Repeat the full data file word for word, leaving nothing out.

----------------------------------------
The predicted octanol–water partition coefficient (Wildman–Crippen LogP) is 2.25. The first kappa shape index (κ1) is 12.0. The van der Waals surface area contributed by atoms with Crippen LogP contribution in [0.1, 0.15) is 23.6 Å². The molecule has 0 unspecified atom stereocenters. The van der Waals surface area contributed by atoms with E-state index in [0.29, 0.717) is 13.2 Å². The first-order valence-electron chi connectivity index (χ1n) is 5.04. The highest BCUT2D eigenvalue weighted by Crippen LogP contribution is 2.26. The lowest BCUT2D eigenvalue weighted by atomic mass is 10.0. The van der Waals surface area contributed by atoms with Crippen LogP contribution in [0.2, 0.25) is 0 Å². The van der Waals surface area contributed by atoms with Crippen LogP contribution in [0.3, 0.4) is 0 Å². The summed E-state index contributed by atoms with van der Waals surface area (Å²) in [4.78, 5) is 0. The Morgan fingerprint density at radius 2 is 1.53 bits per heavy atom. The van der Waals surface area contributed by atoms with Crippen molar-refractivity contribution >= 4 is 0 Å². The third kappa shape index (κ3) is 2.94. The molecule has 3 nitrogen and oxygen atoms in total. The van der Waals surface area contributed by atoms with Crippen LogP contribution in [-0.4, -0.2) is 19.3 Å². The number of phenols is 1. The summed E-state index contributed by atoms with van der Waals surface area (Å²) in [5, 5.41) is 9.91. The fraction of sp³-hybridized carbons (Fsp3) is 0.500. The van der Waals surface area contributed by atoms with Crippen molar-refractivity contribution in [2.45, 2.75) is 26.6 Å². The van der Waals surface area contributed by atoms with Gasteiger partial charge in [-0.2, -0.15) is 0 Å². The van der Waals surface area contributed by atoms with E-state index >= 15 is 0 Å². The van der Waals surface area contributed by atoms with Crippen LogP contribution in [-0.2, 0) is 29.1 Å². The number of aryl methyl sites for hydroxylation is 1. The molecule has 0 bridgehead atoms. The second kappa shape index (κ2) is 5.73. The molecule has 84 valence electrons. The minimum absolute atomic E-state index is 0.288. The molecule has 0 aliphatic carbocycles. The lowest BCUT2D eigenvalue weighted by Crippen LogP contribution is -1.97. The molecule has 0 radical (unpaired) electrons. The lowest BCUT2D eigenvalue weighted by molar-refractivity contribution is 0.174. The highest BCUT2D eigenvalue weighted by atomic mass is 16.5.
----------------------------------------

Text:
The predicted octanol–water partition coefficient (Wildman–Crippen LogP) is 2.25. The first kappa shape index (κ1) is 12.0. The van der Waals surface area contributed by atoms with Crippen LogP contribution in [0.1, 0.15) is 23.6 Å². The molecule has 0 unspecified atom stereocenters. The van der Waals surface area contributed by atoms with E-state index in [0.29, 0.717) is 13.2 Å². The first-order valence-electron chi connectivity index (χ1n) is 5.04. The highest BCUT2D eigenvalue weighted by Crippen LogP contribution is 2.26. The lowest BCUT2D eigenvalue weighted by atomic mass is 10.0. The van der Waals surface area contributed by atoms with Crippen LogP contribution in [0.2, 0.25) is 0 Å². The van der Waals surface area contributed by atoms with Crippen LogP contribution in [0.3, 0.4) is 0 Å². The summed E-state index contributed by atoms with van der Waals surface area (Å²) in [4.78, 5) is 0. The Morgan fingerprint density at radius 2 is 1.53 bits per heavy atom. The van der Waals surface area contributed by atoms with Crippen molar-refractivity contribution >= 4 is 0 Å². The third kappa shape index (κ3) is 2.94. The molecule has 3 nitrogen and oxygen atoms in total. The van der Waals surface area contributed by atoms with Crippen LogP contribution in [-0.4, -0.2) is 19.3 Å². The number of phenols is 1. The summed E-state index contributed by atoms with van der Waals surface area (Å²) in [5, 5.41) is 9.91. The fraction of sp³-hybridized carbons (Fsp3) is 0.500. The van der Waals surface area contributed by atoms with Crippen molar-refractivity contribution in [2.45, 2.75) is 26.6 Å². The van der Waals surface area contributed by atoms with Gasteiger partial charge in [-0.2, -0.15) is 0 Å². The van der Waals surface area contributed by atoms with E-state index >= 15 is 0 Å². The van der Waals surface area contributed by atoms with Crippen LogP contribution in [-0.2, 0) is 29.1 Å². The number of aryl methyl sites for hydroxylation is 1. The molecule has 0 bridgehead atoms. The second kappa shape index (κ2) is 5.73. The molecule has 84 valence electrons. The minimum absolute atomic E-state index is 0.288. The molecule has 0 aliphatic carbocycles. The lowest BCUT2D eigenvalue weighted by Crippen LogP contribution is -1.97. The molecule has 0 radical (unpaired) electrons. The lowest BCUT2D eigenvalue weighted by molar-refractivity contribution is 0.174. The highest BCUT2D eigenvalue weighted by atomic mass is 16.5.